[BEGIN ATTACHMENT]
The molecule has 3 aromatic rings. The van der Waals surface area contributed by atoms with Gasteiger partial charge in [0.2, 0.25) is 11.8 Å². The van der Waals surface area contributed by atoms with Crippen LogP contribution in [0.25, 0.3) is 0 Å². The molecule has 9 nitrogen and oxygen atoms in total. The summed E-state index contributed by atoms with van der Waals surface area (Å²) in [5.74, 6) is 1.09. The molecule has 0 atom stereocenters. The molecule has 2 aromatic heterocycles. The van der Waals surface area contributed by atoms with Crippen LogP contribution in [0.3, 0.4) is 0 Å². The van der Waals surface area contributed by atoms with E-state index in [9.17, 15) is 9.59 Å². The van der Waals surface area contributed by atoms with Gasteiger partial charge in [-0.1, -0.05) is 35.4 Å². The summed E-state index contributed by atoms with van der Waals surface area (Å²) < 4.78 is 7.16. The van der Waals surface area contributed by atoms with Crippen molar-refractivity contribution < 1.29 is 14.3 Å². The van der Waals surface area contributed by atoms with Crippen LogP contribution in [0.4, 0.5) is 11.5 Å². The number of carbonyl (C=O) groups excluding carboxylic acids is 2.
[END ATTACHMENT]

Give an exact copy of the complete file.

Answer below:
The molecule has 3 aromatic rings. The van der Waals surface area contributed by atoms with Gasteiger partial charge in [0.2, 0.25) is 11.8 Å². The van der Waals surface area contributed by atoms with Crippen LogP contribution in [0.25, 0.3) is 0 Å². The molecule has 9 nitrogen and oxygen atoms in total. The summed E-state index contributed by atoms with van der Waals surface area (Å²) in [5.74, 6) is 1.09. The molecule has 0 atom stereocenters. The molecule has 2 aromatic heterocycles. The van der Waals surface area contributed by atoms with Crippen LogP contribution in [0.3, 0.4) is 0 Å². The van der Waals surface area contributed by atoms with E-state index in [9.17, 15) is 9.59 Å². The van der Waals surface area contributed by atoms with Gasteiger partial charge in [-0.1, -0.05) is 35.4 Å². The summed E-state index contributed by atoms with van der Waals surface area (Å²) < 4.78 is 7.16. The van der Waals surface area contributed by atoms with Crippen molar-refractivity contribution < 1.29 is 14.3 Å². The van der Waals surface area contributed by atoms with Crippen LogP contribution in [0.4, 0.5) is 11.5 Å². The number of carbonyl (C=O) groups excluding carboxylic acids is 2.